THE ARTEMIS PROJECT
PRIVATE ENTERPRISE ON THE MOON
Lunar Power Systems Technical Committee Technical Reports
Section 6.7.2.1.9.1.
Home Tour Join! Contents Team News Catalog Search Comm

Fiber Optic Lighting Systems

Introduction

Recently, a new mode of lighting has been introduced for interior space lighting which replaces multiple electrically powered lights with a single, high efficiency, long-life light source and a collection of light guides which pipe the light to the desired area. The light source may be of various types; currently, metal-halide lamps and the newly developed RF-pumped sulfur lamps, are the most popular sources. It is also possible to use solar concentrators during daylight hours to pump the optical fibers directly from sunlight - saving electricity.

Piped Lighting Systems

The light may be carried to the destination in a number of ways. In the Air & Space Museum a 280-foot transparent light pipe covered with a special film is used. For the Artemis Project's purposes, a more suitable method would be to use low-cost, low-weight plastic fibers, such as those made by the Lumenyt Corporation . With such fibers, bundles totaling up to 60 fibers are end-illuminated with a high-intensity light source. The end of each fiber is then simply aimed towards the surface of the area to be illuminated, or perhaps towards the ceiling if a more diffuse light is desired.

Figure 1
Figure 1 - Fiber Light Sources

There are several advantages to piped lighting over more conventional lighting schemes: 

  1. The smaller number of higher-reliability, albeit more expensive, light sources results in a much longer MTBF (Mean Time Between Failures).  
  2. The system is considerably more reliable and easier to maintain, since the distribution fibers themselves have indefinite lifetimes and all maintenance action is concentrated in one location.  
  3. For reliability and fail-safe purposes, a number of central light sources would be used and placed in several separated locations.  
  4. The illumination system should be less massive than a system using many separate bulbs and copper wiring.  
  5. Safety is enhanced, since the fibers carry no electrical current.  
  6. During the day, the fibers can be pumped directly from solar concentrators, using no electricity at maximum efficiency. Switching between light sources involves a simple mechanical fiber-optic switch, resembling a train track switch.

 

RF-Pumped Sulfur Bulbs

Microwave-pumped sulfur bulbs are a relatively new, although proven, technology that offers many advantages for illuminating lunar bases. These bulbs are already being used for applications such as the Smithsonian Air & Space Museum and the DOE headquarters in Washington DC. Sulfur bulbs are somewhat more complicated than incandecent bulbs, since they use a microwave RF source to drive the bulb and require physical rotation of the bulb, but their efficiency is very high, they do not dim with age, and their lifetimes are considerably longer - over 10,000 hours, primarily limited by the magnetron used to excite the bulb. The following table compares RF-sulfur bulbs with several other commercial lighting sources.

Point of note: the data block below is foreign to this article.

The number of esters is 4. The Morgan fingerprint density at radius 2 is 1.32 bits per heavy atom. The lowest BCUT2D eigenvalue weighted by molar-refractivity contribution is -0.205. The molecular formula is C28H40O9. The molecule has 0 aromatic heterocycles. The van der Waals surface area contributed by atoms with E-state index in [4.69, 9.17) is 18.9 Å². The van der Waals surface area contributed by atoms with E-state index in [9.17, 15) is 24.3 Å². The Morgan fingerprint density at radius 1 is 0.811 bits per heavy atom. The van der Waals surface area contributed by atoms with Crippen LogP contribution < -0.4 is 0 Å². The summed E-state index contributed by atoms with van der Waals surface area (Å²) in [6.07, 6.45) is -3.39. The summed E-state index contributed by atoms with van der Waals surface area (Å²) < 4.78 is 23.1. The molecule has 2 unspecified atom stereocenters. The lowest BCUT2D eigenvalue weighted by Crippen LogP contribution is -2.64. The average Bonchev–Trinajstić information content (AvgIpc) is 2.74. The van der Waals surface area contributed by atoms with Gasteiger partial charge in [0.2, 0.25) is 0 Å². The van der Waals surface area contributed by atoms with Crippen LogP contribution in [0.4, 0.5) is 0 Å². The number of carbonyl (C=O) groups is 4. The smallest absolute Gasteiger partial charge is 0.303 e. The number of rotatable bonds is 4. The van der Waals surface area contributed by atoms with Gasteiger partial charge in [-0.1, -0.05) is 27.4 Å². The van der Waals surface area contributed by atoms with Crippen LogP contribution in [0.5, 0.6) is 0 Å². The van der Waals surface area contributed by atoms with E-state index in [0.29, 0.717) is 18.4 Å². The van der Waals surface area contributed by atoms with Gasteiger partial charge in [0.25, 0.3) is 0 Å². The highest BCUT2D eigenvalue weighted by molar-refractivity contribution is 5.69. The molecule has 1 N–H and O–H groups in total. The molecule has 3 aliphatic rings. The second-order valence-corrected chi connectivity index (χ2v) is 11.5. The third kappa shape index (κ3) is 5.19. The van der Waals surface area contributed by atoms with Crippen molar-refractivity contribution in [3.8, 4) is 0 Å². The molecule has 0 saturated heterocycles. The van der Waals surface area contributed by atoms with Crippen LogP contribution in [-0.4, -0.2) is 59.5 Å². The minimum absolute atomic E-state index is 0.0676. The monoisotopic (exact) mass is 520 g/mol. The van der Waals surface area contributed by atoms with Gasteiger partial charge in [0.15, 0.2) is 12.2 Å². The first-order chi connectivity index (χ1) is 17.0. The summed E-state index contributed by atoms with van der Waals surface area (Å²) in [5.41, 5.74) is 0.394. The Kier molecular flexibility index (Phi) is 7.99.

Comparison of Bulb Characteristics. Courtesy of Fusion Lighting Inc.
Bulb TypeMTBF, HoursOutput, Lumens/WattComments
RF sulfur60,00080-100Cooler than Metal Halide; Magnetron replacement at 15,000 hours; needs EMI shielding; very high output intensities available
Metal Halide20,00080-105Very hot running; high output intensities available
Fluorescent10,000-20,00080-90Very cool running; not available for high output intensities
Incandescent1,000-5,00017-18Hot running, most output is in IR

 

Example Calculation for Greenhouse

One primary application for this lighting system will be to provide illumination for the agricultural greenhouse providing food for the settlement. See the essay on modular greenhouses in Section 6.7.2.1.4 as an example of an installation using this lighting system.

As an example calculation, let's suppose a 100-square-meter greenhouse tray. (This is for calculation purposes only, the system is easily scalable.) Let us then suppose that the average cable run for a light-pipe system in a dome, toroid, or cylinder is 25 meters.

Figure 2
Figure 2 - Fresnel Solar Concentrator

Conclusions

The advantages to centrally-lit light-pipe illumination system are many. The fibers are light-weight and safe in any atmospheric or environmental condition. They are also highly reliable and difficult to damage. Fixturing is minimal at the illumination site and may be as simple as holding the fiber end in a clip and aiming it at the ceiling.

During the night, the light is obtained from a few, highly reliable, high-efficiency sources that are easily maintained. RF-pumped sulfur bulbs are recommended due to their high efficiency and reliability, as well as their low thermal output.

During the day, no electrical power is required to run the system, and all photovoltaic systems may be used for other purposes (e.g., charging storage systems for night use). The only electro-mechanical parts are the solar concentrators, which would use simple single-axis drive motors.

References

1. Remote Source Lighting International, Inc32961 Calle PerfectoSan Juan Capistrano, CA 92675USA714-248-0141714-248-0142
fax

Lunar Power Systems Technical Committee Technical Reports

Home Tour Join! Contents Team News Catalog Search Comm
ASI W9700393r1.4. Copyright © 2007 Artemis Society International, for the contributors. All rights reserved.
This web site contains many trade names and copyrighted articles and images. Refer to the copyright page for terms of use.
Author: Paul Blase. <pblase@dcscorp.com> Maintained by ASI Web Team <asi-web@asi.org>.
Submit update to this page. Maintained with WebSite Director. Updated Sun, Jun 18, 2000.